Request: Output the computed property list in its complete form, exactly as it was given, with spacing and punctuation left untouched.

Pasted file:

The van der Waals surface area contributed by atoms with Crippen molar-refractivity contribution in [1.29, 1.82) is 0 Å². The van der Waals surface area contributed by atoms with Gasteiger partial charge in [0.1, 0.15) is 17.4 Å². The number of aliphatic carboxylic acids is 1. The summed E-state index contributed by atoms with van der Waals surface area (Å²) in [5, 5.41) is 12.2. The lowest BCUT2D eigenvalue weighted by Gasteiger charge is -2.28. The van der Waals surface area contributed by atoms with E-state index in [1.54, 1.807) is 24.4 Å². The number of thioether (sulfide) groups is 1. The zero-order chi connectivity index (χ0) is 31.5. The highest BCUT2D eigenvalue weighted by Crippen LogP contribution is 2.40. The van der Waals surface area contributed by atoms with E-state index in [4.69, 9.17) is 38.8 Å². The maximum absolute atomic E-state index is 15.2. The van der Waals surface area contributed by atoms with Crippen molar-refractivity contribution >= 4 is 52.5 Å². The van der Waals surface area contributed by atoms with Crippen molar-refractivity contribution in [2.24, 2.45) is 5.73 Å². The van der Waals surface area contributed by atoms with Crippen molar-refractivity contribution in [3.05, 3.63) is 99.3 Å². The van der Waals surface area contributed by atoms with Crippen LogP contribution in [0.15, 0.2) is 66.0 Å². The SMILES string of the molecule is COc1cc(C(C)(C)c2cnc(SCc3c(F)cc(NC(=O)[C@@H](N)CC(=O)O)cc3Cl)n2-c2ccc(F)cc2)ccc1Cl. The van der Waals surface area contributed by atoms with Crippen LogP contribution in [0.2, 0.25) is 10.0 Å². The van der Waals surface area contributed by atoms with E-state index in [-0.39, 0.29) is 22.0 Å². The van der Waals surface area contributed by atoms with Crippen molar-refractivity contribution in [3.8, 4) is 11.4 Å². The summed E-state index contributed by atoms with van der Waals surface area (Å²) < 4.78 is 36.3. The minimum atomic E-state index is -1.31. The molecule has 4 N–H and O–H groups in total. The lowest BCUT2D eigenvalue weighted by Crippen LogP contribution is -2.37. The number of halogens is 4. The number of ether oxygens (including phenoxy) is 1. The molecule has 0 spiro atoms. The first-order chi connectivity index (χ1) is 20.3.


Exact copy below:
The van der Waals surface area contributed by atoms with Crippen molar-refractivity contribution in [1.29, 1.82) is 0 Å². The van der Waals surface area contributed by atoms with Gasteiger partial charge in [0.1, 0.15) is 17.4 Å². The number of aliphatic carboxylic acids is 1. The summed E-state index contributed by atoms with van der Waals surface area (Å²) in [5, 5.41) is 12.2. The lowest BCUT2D eigenvalue weighted by Gasteiger charge is -2.28. The van der Waals surface area contributed by atoms with E-state index in [1.54, 1.807) is 24.4 Å². The number of thioether (sulfide) groups is 1. The zero-order chi connectivity index (χ0) is 31.5. The highest BCUT2D eigenvalue weighted by Crippen LogP contribution is 2.40. The van der Waals surface area contributed by atoms with E-state index in [4.69, 9.17) is 38.8 Å². The maximum absolute atomic E-state index is 15.2. The van der Waals surface area contributed by atoms with Crippen molar-refractivity contribution >= 4 is 52.5 Å². The van der Waals surface area contributed by atoms with Crippen molar-refractivity contribution in [2.24, 2.45) is 5.73 Å². The van der Waals surface area contributed by atoms with Crippen molar-refractivity contribution in [3.05, 3.63) is 99.3 Å². The van der Waals surface area contributed by atoms with Crippen LogP contribution in [0.15, 0.2) is 66.0 Å². The SMILES string of the molecule is COc1cc(C(C)(C)c2cnc(SCc3c(F)cc(NC(=O)[C@@H](N)CC(=O)O)cc3Cl)n2-c2ccc(F)cc2)ccc1Cl. The van der Waals surface area contributed by atoms with Crippen LogP contribution in [0.2, 0.25) is 10.0 Å². The van der Waals surface area contributed by atoms with E-state index in [-0.39, 0.29) is 22.0 Å². The van der Waals surface area contributed by atoms with Crippen molar-refractivity contribution in [3.8, 4) is 11.4 Å². The summed E-state index contributed by atoms with van der Waals surface area (Å²) < 4.78 is 36.3. The minimum atomic E-state index is -1.31. The molecule has 4 N–H and O–H groups in total. The lowest BCUT2D eigenvalue weighted by Crippen LogP contribution is -2.37. The number of halogens is 4. The number of ether oxygens (including phenoxy) is 1. The molecule has 0 spiro atoms. The first-order chi connectivity index (χ1) is 20.3.